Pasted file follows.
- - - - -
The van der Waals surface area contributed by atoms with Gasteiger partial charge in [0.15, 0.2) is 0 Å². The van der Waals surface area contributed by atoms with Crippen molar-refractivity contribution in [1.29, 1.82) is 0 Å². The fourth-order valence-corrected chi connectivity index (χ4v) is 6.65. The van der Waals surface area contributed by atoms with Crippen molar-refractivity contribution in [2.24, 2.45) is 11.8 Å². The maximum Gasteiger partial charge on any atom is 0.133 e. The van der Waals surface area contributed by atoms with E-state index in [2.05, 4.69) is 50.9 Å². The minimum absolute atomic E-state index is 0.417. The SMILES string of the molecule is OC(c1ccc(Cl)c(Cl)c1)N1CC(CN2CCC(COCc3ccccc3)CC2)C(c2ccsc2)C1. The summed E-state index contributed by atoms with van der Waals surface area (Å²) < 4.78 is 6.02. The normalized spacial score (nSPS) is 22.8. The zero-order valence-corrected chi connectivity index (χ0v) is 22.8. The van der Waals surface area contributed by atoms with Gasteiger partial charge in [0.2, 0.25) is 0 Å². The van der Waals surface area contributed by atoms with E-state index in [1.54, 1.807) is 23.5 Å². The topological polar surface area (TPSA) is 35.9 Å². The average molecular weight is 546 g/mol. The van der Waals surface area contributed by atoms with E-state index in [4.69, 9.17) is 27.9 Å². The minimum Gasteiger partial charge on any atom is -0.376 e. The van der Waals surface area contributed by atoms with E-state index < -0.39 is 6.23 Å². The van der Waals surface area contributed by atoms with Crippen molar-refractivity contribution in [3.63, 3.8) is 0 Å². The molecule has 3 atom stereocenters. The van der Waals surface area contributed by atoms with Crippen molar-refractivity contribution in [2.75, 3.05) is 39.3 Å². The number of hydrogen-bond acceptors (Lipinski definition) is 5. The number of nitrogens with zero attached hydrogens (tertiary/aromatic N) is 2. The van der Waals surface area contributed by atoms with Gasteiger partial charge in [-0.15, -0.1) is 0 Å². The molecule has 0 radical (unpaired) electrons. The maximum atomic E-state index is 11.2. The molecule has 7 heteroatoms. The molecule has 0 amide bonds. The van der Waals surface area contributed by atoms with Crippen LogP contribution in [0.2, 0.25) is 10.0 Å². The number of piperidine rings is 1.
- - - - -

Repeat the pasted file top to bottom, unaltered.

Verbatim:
The van der Waals surface area contributed by atoms with Gasteiger partial charge in [0.15, 0.2) is 0 Å². The van der Waals surface area contributed by atoms with Crippen molar-refractivity contribution in [1.29, 1.82) is 0 Å². The fourth-order valence-corrected chi connectivity index (χ4v) is 6.65. The van der Waals surface area contributed by atoms with Crippen molar-refractivity contribution in [2.24, 2.45) is 11.8 Å². The maximum Gasteiger partial charge on any atom is 0.133 e. The van der Waals surface area contributed by atoms with E-state index in [2.05, 4.69) is 50.9 Å². The minimum absolute atomic E-state index is 0.417. The SMILES string of the molecule is OC(c1ccc(Cl)c(Cl)c1)N1CC(CN2CCC(COCc3ccccc3)CC2)C(c2ccsc2)C1. The summed E-state index contributed by atoms with van der Waals surface area (Å²) < 4.78 is 6.02. The normalized spacial score (nSPS) is 22.8. The zero-order valence-corrected chi connectivity index (χ0v) is 22.8. The van der Waals surface area contributed by atoms with Gasteiger partial charge in [0.2, 0.25) is 0 Å². The van der Waals surface area contributed by atoms with E-state index in [1.54, 1.807) is 23.5 Å². The topological polar surface area (TPSA) is 35.9 Å². The average molecular weight is 546 g/mol. The van der Waals surface area contributed by atoms with E-state index in [4.69, 9.17) is 27.9 Å². The minimum Gasteiger partial charge on any atom is -0.376 e. The van der Waals surface area contributed by atoms with E-state index < -0.39 is 6.23 Å². The van der Waals surface area contributed by atoms with Crippen molar-refractivity contribution in [3.63, 3.8) is 0 Å². The molecule has 3 atom stereocenters. The van der Waals surface area contributed by atoms with Crippen molar-refractivity contribution in [2.75, 3.05) is 39.3 Å². The number of hydrogen-bond acceptors (Lipinski definition) is 5. The number of nitrogens with zero attached hydrogens (tertiary/aromatic N) is 2. The van der Waals surface area contributed by atoms with Gasteiger partial charge in [-0.15, -0.1) is 0 Å². The molecule has 0 radical (unpaired) electrons. The maximum atomic E-state index is 11.2. The molecule has 7 heteroatoms. The molecule has 0 amide bonds. The van der Waals surface area contributed by atoms with Crippen LogP contribution in [0.2, 0.25) is 10.0 Å². The number of piperidine rings is 1.